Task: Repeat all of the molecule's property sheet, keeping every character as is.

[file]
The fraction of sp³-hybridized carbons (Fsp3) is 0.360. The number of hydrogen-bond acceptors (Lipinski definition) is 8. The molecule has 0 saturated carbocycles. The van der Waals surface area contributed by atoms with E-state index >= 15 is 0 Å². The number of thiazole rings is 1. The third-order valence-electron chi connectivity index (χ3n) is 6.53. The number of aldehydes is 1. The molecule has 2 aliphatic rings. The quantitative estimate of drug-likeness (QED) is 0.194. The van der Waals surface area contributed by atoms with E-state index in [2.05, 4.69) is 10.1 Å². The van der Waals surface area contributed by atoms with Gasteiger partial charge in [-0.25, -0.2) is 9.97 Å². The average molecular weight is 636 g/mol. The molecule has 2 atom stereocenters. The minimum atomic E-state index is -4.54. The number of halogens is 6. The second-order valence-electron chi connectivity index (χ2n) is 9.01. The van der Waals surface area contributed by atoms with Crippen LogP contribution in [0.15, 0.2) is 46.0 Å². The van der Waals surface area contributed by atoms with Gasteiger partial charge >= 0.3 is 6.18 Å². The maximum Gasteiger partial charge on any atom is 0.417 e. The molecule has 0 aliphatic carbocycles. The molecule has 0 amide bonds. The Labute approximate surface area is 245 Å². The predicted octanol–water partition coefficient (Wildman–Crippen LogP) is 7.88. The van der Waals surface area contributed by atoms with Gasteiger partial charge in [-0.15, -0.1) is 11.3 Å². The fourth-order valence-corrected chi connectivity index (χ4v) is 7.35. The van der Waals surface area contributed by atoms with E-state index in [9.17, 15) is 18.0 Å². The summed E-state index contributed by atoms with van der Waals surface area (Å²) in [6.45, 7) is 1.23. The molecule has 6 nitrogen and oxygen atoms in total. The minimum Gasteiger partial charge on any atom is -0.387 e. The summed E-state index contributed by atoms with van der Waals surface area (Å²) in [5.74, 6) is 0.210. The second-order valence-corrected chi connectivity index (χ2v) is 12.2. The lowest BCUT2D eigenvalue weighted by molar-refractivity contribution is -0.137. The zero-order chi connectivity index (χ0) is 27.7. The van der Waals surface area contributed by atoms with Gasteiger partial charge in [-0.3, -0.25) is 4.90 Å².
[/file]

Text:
The fraction of sp³-hybridized carbons (Fsp3) is 0.360. The number of hydrogen-bond acceptors (Lipinski definition) is 8. The molecule has 0 saturated carbocycles. The van der Waals surface area contributed by atoms with E-state index >= 15 is 0 Å². The number of thiazole rings is 1. The third-order valence-electron chi connectivity index (χ3n) is 6.53. The number of aldehydes is 1. The molecule has 2 aliphatic rings. The quantitative estimate of drug-likeness (QED) is 0.194. The van der Waals surface area contributed by atoms with E-state index in [2.05, 4.69) is 10.1 Å². The van der Waals surface area contributed by atoms with Gasteiger partial charge in [-0.25, -0.2) is 9.97 Å². The average molecular weight is 636 g/mol. The molecule has 2 atom stereocenters. The minimum atomic E-state index is -4.54. The number of halogens is 6. The second-order valence-electron chi connectivity index (χ2n) is 9.01. The van der Waals surface area contributed by atoms with Crippen LogP contribution in [0.15, 0.2) is 46.0 Å². The van der Waals surface area contributed by atoms with Gasteiger partial charge >= 0.3 is 6.18 Å². The maximum Gasteiger partial charge on any atom is 0.417 e. The molecule has 0 aliphatic carbocycles. The molecule has 0 amide bonds. The Labute approximate surface area is 245 Å². The predicted octanol–water partition coefficient (Wildman–Crippen LogP) is 7.88. The van der Waals surface area contributed by atoms with Gasteiger partial charge in [-0.15, -0.1) is 11.3 Å². The fourth-order valence-corrected chi connectivity index (χ4v) is 7.35. The van der Waals surface area contributed by atoms with E-state index in [9.17, 15) is 18.0 Å². The summed E-state index contributed by atoms with van der Waals surface area (Å²) in [6.45, 7) is 1.23. The molecule has 6 nitrogen and oxygen atoms in total. The minimum Gasteiger partial charge on any atom is -0.387 e. The summed E-state index contributed by atoms with van der Waals surface area (Å²) in [5.74, 6) is 0.210. The second-order valence-corrected chi connectivity index (χ2v) is 12.2. The lowest BCUT2D eigenvalue weighted by molar-refractivity contribution is -0.137. The zero-order chi connectivity index (χ0) is 27.7. The van der Waals surface area contributed by atoms with Gasteiger partial charge in [-0.3, -0.25) is 4.90 Å².